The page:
- The Washington Times - Thursday, December 3, 2009

CAIRO | A doctor who exposed the torture of jailed protesters in Iran died of poisoning from an overdose of a blood pressure drug in a salad, prosecutors say. The findings fueled opposition fears that he was killed because of what he knew.

Investigators are still trying to determine whether his death was a suicide or murder, Tehran’s public prosecutor Abbas Dowlatabadi said, according to the state news agency IRNA.

The doctor, Ramin Pourandarjani, 26, died Nov. 10 in mysterious circumstances - with authorities initially saying he was in a car accident and later saying he had a heart attack or committed suicide.

Pourandarjani was a doctor at Kahrizak, a prison on Tehran’s outskirts where hundreds of opposition protesters were taken after being arrested in the crackdown following June’s disputed presidential elections. The facility became so notorious that it was ordered shut down by Iran’s supreme leader as reports of abuse and torture became an embarrassment to the clerical rulers and security forces.

Pourandarjani testified before a parliamentary committee and reportedly told the committee members that one young protester he treated died from heavy torture.

The young physician died from an overdose of propranolol in a delivery salad, Mr. Dowlatabadi said Tuesday. Propranolol is used to treat high blood pressure, rapid heart rate and tremors, and can be lethal in high doses.

Investigators questioned the restaurant delivery man but he was not under arrest, Mr. Dowlatabadi said. The delivery man said he gave the salad directly to Pourandarjani, describing how the doctor took it from him at the door of his room, then closed the door. The report did not say where the doctor was at the time.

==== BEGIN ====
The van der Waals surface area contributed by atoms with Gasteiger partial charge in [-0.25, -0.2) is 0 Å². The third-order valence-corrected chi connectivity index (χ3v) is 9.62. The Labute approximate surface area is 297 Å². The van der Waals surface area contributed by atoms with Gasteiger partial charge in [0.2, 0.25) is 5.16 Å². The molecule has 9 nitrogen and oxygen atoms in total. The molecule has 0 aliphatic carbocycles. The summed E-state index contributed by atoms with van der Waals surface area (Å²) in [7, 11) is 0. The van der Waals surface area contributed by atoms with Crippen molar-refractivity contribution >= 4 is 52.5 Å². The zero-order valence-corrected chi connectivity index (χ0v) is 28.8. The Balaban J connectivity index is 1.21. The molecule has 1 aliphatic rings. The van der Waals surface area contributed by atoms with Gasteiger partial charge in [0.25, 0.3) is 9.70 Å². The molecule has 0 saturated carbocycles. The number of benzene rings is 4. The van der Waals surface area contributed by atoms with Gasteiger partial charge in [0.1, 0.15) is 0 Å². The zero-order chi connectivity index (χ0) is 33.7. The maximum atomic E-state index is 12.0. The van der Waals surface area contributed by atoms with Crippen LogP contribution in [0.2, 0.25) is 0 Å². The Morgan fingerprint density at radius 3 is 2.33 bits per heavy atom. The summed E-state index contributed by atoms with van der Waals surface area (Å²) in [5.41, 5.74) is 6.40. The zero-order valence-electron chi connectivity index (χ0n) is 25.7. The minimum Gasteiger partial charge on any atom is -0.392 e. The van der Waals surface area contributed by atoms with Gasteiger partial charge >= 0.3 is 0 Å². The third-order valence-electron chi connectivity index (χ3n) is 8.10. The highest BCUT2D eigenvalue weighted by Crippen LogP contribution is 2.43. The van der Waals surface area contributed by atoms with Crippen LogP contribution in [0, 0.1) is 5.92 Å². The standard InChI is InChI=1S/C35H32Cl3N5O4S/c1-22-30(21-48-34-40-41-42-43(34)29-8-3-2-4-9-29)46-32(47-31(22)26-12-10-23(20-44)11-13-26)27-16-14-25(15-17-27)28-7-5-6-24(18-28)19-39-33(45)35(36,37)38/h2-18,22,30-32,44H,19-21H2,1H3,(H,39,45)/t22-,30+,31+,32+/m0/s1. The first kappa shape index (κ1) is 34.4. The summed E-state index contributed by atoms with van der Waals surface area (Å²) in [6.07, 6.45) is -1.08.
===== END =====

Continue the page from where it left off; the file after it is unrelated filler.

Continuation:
The doctor’s father, Reza-Qoli Pourandarjani, told the Associated Press last month that he didn’t believe any of the causes given so far by the government in his son’s death. But he didn’t go as far as accusing anyone of killing him.

“Just the night before his death, my child talked to me on the phone, it was around 8 or 9 p.m. He sounded great, very dignified, displaying no sign of someone about to commit suicide,” he said from his home in Tabriz in northwestern Iran.

The next day, the elder Mr. Pourandarjani received a call from the commander of Tehran’s security forces informing him that his son was in a car accident with a broken leg and needed his consent to have surgery.

When he traveled to Tehran, “we found out that that wasn’t the case,” the father said.

Several opposition Web sites raised concerns that Pourandarjani was killed because he knew the conditions of a number of torture victims at Kahrizak, including 24-year-old Mohsen Rouhalamini, the son of a prominent conservative figure. Rouhalamini’s death in late July was the main factor raising anger among government supporters over the abuse.

Forensic tests showed that the doctor died of “poisoning by drugs” that matched the propranolol found in the salad, Mr. Dowlatabadi said. “A large number of these pills must be used for a person to pass away from them,” he said.

Last week, Iran’s top police commander, Ismail Ahmadi Moghaddam, insisted the death was a suicide.

One pro-reform lawmaker dismissed the claims and suggested a link to the torture at the prison.

“It is impossible to accuse him of suicide,” said Masood Pezeshkian, the pro-opposition Web site Roozonline reported Wednesday.

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